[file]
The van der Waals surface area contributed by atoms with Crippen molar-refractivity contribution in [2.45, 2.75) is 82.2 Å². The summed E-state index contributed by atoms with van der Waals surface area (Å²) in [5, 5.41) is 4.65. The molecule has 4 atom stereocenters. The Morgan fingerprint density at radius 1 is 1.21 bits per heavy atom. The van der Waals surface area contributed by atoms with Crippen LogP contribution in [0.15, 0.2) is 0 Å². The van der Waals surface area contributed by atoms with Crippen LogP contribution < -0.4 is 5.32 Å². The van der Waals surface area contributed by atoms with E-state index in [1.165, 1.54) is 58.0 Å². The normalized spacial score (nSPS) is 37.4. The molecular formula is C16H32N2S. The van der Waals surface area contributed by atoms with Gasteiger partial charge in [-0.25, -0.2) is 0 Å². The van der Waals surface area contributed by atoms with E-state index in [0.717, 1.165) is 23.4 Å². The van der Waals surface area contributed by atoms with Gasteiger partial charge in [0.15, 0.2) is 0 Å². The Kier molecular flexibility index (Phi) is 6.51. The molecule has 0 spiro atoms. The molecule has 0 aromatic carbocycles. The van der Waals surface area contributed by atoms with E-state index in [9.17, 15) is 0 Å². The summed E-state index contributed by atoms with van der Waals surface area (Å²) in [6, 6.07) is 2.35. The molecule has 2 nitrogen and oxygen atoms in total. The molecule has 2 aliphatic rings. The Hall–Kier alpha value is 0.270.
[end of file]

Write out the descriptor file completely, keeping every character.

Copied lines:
The van der Waals surface area contributed by atoms with Crippen molar-refractivity contribution in [2.45, 2.75) is 82.2 Å². The summed E-state index contributed by atoms with van der Waals surface area (Å²) in [5, 5.41) is 4.65. The molecule has 4 atom stereocenters. The Morgan fingerprint density at radius 1 is 1.21 bits per heavy atom. The van der Waals surface area contributed by atoms with Crippen LogP contribution in [0.15, 0.2) is 0 Å². The van der Waals surface area contributed by atoms with Crippen LogP contribution < -0.4 is 5.32 Å². The van der Waals surface area contributed by atoms with E-state index in [1.165, 1.54) is 58.0 Å². The normalized spacial score (nSPS) is 37.4. The molecular formula is C16H32N2S. The van der Waals surface area contributed by atoms with Gasteiger partial charge in [-0.25, -0.2) is 0 Å². The van der Waals surface area contributed by atoms with E-state index in [0.717, 1.165) is 23.4 Å². The van der Waals surface area contributed by atoms with Gasteiger partial charge in [0.15, 0.2) is 0 Å². The Kier molecular flexibility index (Phi) is 6.51. The molecule has 0 spiro atoms. The molecule has 0 aromatic carbocycles. The van der Waals surface area contributed by atoms with E-state index in [9.17, 15) is 0 Å². The summed E-state index contributed by atoms with van der Waals surface area (Å²) in [6, 6.07) is 2.35. The molecule has 2 nitrogen and oxygen atoms in total. The molecule has 2 aliphatic rings. The Hall–Kier alpha value is 0.270.